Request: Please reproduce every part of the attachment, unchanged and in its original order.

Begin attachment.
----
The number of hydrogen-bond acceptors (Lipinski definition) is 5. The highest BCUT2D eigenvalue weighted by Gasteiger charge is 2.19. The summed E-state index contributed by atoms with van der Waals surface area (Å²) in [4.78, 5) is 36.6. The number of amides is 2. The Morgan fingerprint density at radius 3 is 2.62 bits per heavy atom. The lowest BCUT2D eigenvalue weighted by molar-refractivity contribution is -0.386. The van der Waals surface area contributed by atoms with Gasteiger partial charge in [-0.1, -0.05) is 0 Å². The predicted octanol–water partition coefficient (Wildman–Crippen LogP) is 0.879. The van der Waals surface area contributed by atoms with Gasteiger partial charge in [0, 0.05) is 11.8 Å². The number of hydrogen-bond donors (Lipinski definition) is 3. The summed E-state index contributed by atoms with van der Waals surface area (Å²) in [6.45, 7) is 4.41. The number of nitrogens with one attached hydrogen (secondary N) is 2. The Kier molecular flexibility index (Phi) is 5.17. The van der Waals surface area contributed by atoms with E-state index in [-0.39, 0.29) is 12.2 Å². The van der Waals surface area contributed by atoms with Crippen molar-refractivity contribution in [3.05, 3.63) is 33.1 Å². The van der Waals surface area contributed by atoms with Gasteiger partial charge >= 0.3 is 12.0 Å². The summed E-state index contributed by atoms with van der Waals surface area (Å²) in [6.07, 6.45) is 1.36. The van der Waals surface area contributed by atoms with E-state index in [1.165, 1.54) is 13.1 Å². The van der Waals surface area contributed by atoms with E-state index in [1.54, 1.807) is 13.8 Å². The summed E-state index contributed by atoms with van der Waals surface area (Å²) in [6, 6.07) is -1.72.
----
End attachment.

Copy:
The number of hydrogen-bond acceptors (Lipinski definition) is 5. The highest BCUT2D eigenvalue weighted by Gasteiger charge is 2.19. The summed E-state index contributed by atoms with van der Waals surface area (Å²) in [4.78, 5) is 36.6. The number of amides is 2. The Morgan fingerprint density at radius 3 is 2.62 bits per heavy atom. The lowest BCUT2D eigenvalue weighted by molar-refractivity contribution is -0.386. The van der Waals surface area contributed by atoms with Gasteiger partial charge in [-0.1, -0.05) is 0 Å². The predicted octanol–water partition coefficient (Wildman–Crippen LogP) is 0.879. The van der Waals surface area contributed by atoms with Gasteiger partial charge in [0, 0.05) is 11.8 Å². The number of hydrogen-bond donors (Lipinski definition) is 3. The summed E-state index contributed by atoms with van der Waals surface area (Å²) in [6.45, 7) is 4.41. The number of nitrogens with one attached hydrogen (secondary N) is 2. The Kier molecular flexibility index (Phi) is 5.17. The van der Waals surface area contributed by atoms with E-state index in [-0.39, 0.29) is 12.2 Å². The van der Waals surface area contributed by atoms with Crippen molar-refractivity contribution in [3.05, 3.63) is 33.1 Å². The van der Waals surface area contributed by atoms with Gasteiger partial charge >= 0.3 is 12.0 Å². The summed E-state index contributed by atoms with van der Waals surface area (Å²) in [6.07, 6.45) is 1.36. The van der Waals surface area contributed by atoms with E-state index in [1.165, 1.54) is 13.1 Å². The van der Waals surface area contributed by atoms with E-state index in [1.54, 1.807) is 13.8 Å². The summed E-state index contributed by atoms with van der Waals surface area (Å²) in [6, 6.07) is -1.72.